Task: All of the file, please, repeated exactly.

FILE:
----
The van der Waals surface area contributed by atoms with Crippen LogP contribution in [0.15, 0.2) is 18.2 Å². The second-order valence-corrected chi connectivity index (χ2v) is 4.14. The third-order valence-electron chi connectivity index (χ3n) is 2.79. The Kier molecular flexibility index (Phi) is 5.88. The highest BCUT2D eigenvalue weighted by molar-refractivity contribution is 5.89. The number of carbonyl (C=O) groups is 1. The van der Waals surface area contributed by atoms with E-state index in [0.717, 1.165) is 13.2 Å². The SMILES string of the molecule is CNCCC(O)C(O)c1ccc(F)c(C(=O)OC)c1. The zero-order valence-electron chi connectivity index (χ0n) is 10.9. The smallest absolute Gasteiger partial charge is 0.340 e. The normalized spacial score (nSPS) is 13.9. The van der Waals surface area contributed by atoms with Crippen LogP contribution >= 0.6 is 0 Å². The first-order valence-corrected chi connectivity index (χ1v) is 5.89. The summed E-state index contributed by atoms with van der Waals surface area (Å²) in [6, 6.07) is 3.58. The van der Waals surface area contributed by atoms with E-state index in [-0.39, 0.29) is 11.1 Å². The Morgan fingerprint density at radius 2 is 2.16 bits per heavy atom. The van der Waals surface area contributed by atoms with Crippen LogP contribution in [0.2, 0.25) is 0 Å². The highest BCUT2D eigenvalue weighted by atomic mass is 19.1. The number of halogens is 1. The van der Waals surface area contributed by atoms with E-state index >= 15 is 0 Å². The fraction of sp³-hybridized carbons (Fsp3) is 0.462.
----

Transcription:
The van der Waals surface area contributed by atoms with Crippen LogP contribution in [0.15, 0.2) is 18.2 Å². The second-order valence-corrected chi connectivity index (χ2v) is 4.14. The third-order valence-electron chi connectivity index (χ3n) is 2.79. The Kier molecular flexibility index (Phi) is 5.88. The highest BCUT2D eigenvalue weighted by molar-refractivity contribution is 5.89. The number of carbonyl (C=O) groups is 1. The van der Waals surface area contributed by atoms with E-state index in [0.717, 1.165) is 13.2 Å². The SMILES string of the molecule is CNCCC(O)C(O)c1ccc(F)c(C(=O)OC)c1. The zero-order valence-electron chi connectivity index (χ0n) is 10.9. The smallest absolute Gasteiger partial charge is 0.340 e. The normalized spacial score (nSPS) is 13.9. The van der Waals surface area contributed by atoms with Crippen LogP contribution >= 0.6 is 0 Å². The first-order valence-corrected chi connectivity index (χ1v) is 5.89. The summed E-state index contributed by atoms with van der Waals surface area (Å²) in [6, 6.07) is 3.58. The van der Waals surface area contributed by atoms with E-state index in [-0.39, 0.29) is 11.1 Å². The Morgan fingerprint density at radius 2 is 2.16 bits per heavy atom. The van der Waals surface area contributed by atoms with Crippen LogP contribution in [0.2, 0.25) is 0 Å². The highest BCUT2D eigenvalue weighted by atomic mass is 19.1. The number of halogens is 1. The van der Waals surface area contributed by atoms with E-state index >= 15 is 0 Å². The fraction of sp³-hybridized carbons (Fsp3) is 0.462.